Preheat the oven to 350 degrees F. Butter the bottoms and sides of two 8-inch round cake pans and line the bottoms with parchment paper.
To make the cake: Cream the butter and sugar together in a bowl until soft and fluffy. Add the vanilla and one egg and beat the mixture like mad, then add another egg and beat it well. Add a couple of tablespoons of the flour, stir, then repeat, adding two more eggs, one by one, beating well between each addition. Add the rest of the flour and mix well to combine.
Divide the mixture between the two prepared pans, smoothing out the tops. Bake on the middle shelf for 25 to 30 minutes or until a skewer inserted in the center of the cakes comes out clean. The cake will feel springy to the touch, be golden brown and will smell cooked. Remove the cakes from the oven and immediately brush with the sugar syrup, see below. Cool completely in the pans.
Make the sugar syrup: While the cakes are cooking, put the sugar and water into a small pan over medium-low heat and stir until the sugar is dissolved. Turn up the heat and let the mixture boil for 2 minutes. Remove the pan from the heat and set aside.
Make the buttercream: While the cakes are cooling, put the butter and vanilla into a large bowl and beat well with a wooden spoon until it is light and creamy. Add the powdered sugar a little at a time, beating until the mixture is combined and becomes lighter. Set aside.
To ice the cakes: When the cakes are completely cool, remove them from the pans. To make icing them easier, put them into the freezer for 20 minutes to get them nice and hard. Put a cardboard cake round, if you have one, onto a plate. Put a small dollop of buttercream onto the round and place one of the cakes on top. Spread the cake with buttercream and place the other cake on top. Now the fun bit: spread lots of the buttercream over the sides and top of the cake; spread it quite liberally at first, then smooth it out round the edges and over the top to give a neat first layer. Put it into the refrigerator or use the freezer if you, like me, are a little impatient when it comes to cake, and let it harden. Once it is hard, remove it from the refrigerator or freezer and spread over another layer of buttercream. Try to get it smooth so the edges are really sharp. Put the cake into the refrigerator to set.
Make the graffiti: Line 2 baking sheets with parchment paper. Have a measuring cup, a cup of cold water with a spoon and a cup of cold water with a small pastry brush.
Put the sugar into a heavy-based medium pot together with the water and liquid glucose over medium heat. Swirl the mixture a little rather than stir it, otherwise the glucose can stick to the spoon. Once the sugar has dissolved, turn up the heat and let it boil away.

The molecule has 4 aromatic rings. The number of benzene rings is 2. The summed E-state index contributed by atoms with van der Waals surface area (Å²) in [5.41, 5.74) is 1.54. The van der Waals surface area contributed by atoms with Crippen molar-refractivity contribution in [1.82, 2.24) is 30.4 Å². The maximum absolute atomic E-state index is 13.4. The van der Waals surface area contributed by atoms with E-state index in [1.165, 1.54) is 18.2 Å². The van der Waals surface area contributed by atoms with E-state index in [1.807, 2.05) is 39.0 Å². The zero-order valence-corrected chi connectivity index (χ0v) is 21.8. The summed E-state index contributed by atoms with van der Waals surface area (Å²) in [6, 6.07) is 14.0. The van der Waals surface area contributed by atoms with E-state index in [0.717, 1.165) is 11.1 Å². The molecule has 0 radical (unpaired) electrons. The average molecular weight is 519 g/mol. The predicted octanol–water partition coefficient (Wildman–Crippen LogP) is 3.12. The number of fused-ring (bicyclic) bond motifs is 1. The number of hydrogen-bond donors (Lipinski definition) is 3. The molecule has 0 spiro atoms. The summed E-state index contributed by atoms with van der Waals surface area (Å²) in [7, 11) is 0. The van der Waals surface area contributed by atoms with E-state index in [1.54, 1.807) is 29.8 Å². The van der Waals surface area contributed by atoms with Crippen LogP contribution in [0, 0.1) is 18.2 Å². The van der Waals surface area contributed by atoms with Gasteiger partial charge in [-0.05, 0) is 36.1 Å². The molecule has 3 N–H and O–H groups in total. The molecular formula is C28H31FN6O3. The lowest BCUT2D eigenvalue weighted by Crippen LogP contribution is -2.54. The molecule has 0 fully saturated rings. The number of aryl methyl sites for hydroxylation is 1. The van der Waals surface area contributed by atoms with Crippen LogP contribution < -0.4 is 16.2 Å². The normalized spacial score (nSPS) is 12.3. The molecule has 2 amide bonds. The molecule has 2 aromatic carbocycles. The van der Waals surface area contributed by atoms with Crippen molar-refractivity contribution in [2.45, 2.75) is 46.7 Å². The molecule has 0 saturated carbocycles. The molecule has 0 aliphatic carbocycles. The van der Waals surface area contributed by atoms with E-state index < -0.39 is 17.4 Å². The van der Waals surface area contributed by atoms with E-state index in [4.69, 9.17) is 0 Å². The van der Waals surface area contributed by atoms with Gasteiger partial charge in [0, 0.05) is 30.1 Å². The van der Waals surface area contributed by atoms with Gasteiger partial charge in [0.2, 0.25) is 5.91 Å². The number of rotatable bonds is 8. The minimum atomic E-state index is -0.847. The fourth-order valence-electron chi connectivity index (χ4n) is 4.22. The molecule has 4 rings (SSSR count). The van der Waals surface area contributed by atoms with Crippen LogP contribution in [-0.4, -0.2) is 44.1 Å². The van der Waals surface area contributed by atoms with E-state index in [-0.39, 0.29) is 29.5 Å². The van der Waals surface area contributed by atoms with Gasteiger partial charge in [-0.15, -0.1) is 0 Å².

If there is any sugar stuck to the side of the pan, brush it off with the wet pastry brush.
The sugar needs to be cooked for 10 to 15 minutes, but check it every 5 minutes to see if it's ready. To check, take the teaspoon from the cup and dip it into the hot mixture, carefully scooping out a small amount, then put the spoon back into the cup and leave it there for a minute or so to cool down. Pick up the spoon and feel the sugar mixture on the end of the spoon. If it has disappeared, that shows the mixture is in the very early stages of cooking. Let it boil again and test using the same method; if the mixture is soft, it is still not ready. It will go through various stages until the hard crack stage: the sugar mixture will be rock hard on the end of the spoon when a bit is scooped out and plunged into water and left there for a minute or two. The mixture in the pan will also start to go a very light brownish color.
Once the mixture reaches this stage, turn off the heat and add a few drops of food coloring and vanilla. Stir as little as you can so it is just combined and then extremely carefully pour the sugar into the jug. Use oven gloves when handling the pan, as hot sugar can spit and burn you. Leave to cool for a minute or so, then drizzle a long band of graffiti squiggle shapes on the baking parchment. Use a hair dryer to keep the sugar syrup pliable if necessary. The graffiti can be as long as you like, but needs to be at least as high as your cake. Once you are satisfied you have enough bands (and it is good to have a few, as they do break), set the jug down and wait for a few moments for the sugar to harden a little.
Remove the cake from the refrigerator. When the graffiti is firm but still pliable, carefully peel off the back for the baking parchment and stick the graffiti around the cake. If you have one long piece that can go around that's great, but small pieces done patchwork style look good too. Once the sides of the cake are covered, you could arrange berries of your choice or chocolate shavings on top.
Recipe courtesy of Lorraine Pascale